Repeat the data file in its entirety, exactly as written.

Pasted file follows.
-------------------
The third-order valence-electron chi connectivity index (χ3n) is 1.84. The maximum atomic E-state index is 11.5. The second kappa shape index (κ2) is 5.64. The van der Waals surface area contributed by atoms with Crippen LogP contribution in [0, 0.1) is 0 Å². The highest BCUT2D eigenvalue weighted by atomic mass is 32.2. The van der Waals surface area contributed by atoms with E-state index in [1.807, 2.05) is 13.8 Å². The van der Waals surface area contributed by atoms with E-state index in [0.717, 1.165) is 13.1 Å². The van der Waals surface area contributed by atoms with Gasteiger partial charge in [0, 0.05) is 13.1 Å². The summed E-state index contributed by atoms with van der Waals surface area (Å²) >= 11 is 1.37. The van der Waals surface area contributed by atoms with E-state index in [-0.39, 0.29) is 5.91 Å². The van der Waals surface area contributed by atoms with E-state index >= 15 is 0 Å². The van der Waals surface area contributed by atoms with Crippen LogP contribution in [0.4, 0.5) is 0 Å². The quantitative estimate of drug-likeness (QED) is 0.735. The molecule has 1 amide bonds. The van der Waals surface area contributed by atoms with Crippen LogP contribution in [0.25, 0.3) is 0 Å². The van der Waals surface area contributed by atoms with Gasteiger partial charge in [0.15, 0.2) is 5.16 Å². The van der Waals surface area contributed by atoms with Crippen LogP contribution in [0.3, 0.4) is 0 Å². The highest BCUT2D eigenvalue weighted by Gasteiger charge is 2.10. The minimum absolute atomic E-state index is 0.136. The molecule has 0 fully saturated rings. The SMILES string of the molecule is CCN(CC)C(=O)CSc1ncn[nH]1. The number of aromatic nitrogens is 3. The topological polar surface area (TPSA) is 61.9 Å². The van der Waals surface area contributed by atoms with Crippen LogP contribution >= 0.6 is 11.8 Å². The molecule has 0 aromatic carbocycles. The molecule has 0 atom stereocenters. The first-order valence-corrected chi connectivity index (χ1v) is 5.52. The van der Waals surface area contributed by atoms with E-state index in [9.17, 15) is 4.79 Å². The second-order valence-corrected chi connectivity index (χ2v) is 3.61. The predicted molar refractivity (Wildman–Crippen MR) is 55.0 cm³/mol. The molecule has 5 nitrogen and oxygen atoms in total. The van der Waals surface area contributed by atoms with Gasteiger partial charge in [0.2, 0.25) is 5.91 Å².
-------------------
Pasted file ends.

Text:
The third-order valence-electron chi connectivity index (χ3n) is 1.84. The maximum atomic E-state index is 11.5. The second kappa shape index (κ2) is 5.64. The van der Waals surface area contributed by atoms with Crippen LogP contribution in [0, 0.1) is 0 Å². The highest BCUT2D eigenvalue weighted by atomic mass is 32.2. The van der Waals surface area contributed by atoms with E-state index in [1.807, 2.05) is 13.8 Å². The van der Waals surface area contributed by atoms with E-state index in [0.717, 1.165) is 13.1 Å². The van der Waals surface area contributed by atoms with Gasteiger partial charge in [0, 0.05) is 13.1 Å². The summed E-state index contributed by atoms with van der Waals surface area (Å²) >= 11 is 1.37. The van der Waals surface area contributed by atoms with E-state index in [-0.39, 0.29) is 5.91 Å². The van der Waals surface area contributed by atoms with E-state index >= 15 is 0 Å². The van der Waals surface area contributed by atoms with Crippen LogP contribution in [0.4, 0.5) is 0 Å². The quantitative estimate of drug-likeness (QED) is 0.735. The molecule has 1 amide bonds. The van der Waals surface area contributed by atoms with Crippen LogP contribution in [0.25, 0.3) is 0 Å². The van der Waals surface area contributed by atoms with Gasteiger partial charge in [0.15, 0.2) is 5.16 Å². The van der Waals surface area contributed by atoms with Crippen LogP contribution in [0.3, 0.4) is 0 Å². The highest BCUT2D eigenvalue weighted by Gasteiger charge is 2.10. The minimum absolute atomic E-state index is 0.136. The molecule has 0 fully saturated rings. The SMILES string of the molecule is CCN(CC)C(=O)CSc1ncn[nH]1. The number of aromatic nitrogens is 3. The topological polar surface area (TPSA) is 61.9 Å². The van der Waals surface area contributed by atoms with Crippen LogP contribution >= 0.6 is 11.8 Å². The molecule has 0 aromatic carbocycles. The molecule has 0 atom stereocenters. The first-order valence-corrected chi connectivity index (χ1v) is 5.52. The van der Waals surface area contributed by atoms with E-state index in [9.17, 15) is 4.79 Å². The second-order valence-corrected chi connectivity index (χ2v) is 3.61. The predicted molar refractivity (Wildman–Crippen MR) is 55.0 cm³/mol. The molecule has 5 nitrogen and oxygen atoms in total. The van der Waals surface area contributed by atoms with Gasteiger partial charge in [0.2, 0.25) is 5.91 Å².